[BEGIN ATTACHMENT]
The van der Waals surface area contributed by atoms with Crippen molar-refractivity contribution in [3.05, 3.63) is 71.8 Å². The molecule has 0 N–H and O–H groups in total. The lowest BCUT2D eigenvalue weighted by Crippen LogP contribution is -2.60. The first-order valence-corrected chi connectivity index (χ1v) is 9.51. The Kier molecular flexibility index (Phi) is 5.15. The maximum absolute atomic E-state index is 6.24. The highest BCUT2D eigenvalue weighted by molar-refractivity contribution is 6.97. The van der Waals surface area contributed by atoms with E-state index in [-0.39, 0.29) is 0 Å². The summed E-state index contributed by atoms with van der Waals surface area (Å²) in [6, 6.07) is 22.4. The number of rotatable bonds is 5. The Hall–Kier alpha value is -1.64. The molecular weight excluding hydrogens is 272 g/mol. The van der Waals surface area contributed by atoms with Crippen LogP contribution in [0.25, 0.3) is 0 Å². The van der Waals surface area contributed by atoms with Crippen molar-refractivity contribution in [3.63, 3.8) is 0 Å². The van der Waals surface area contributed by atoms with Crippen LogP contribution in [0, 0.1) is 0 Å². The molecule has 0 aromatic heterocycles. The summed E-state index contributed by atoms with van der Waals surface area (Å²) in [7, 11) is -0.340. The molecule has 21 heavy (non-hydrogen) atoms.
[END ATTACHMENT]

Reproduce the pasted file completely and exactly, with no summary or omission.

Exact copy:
The van der Waals surface area contributed by atoms with Crippen molar-refractivity contribution in [3.05, 3.63) is 71.8 Å². The molecule has 0 N–H and O–H groups in total. The lowest BCUT2D eigenvalue weighted by Crippen LogP contribution is -2.60. The first-order valence-corrected chi connectivity index (χ1v) is 9.51. The Kier molecular flexibility index (Phi) is 5.15. The maximum absolute atomic E-state index is 6.24. The highest BCUT2D eigenvalue weighted by molar-refractivity contribution is 6.97. The van der Waals surface area contributed by atoms with E-state index in [-0.39, 0.29) is 0 Å². The summed E-state index contributed by atoms with van der Waals surface area (Å²) in [6, 6.07) is 22.4. The number of rotatable bonds is 5. The Hall–Kier alpha value is -1.64. The molecular weight excluding hydrogens is 272 g/mol. The van der Waals surface area contributed by atoms with Crippen LogP contribution in [0.25, 0.3) is 0 Å². The van der Waals surface area contributed by atoms with Crippen molar-refractivity contribution in [3.63, 3.8) is 0 Å². The van der Waals surface area contributed by atoms with Crippen LogP contribution in [0, 0.1) is 0 Å². The molecule has 0 aromatic heterocycles. The summed E-state index contributed by atoms with van der Waals surface area (Å²) in [7, 11) is -0.340. The molecule has 21 heavy (non-hydrogen) atoms.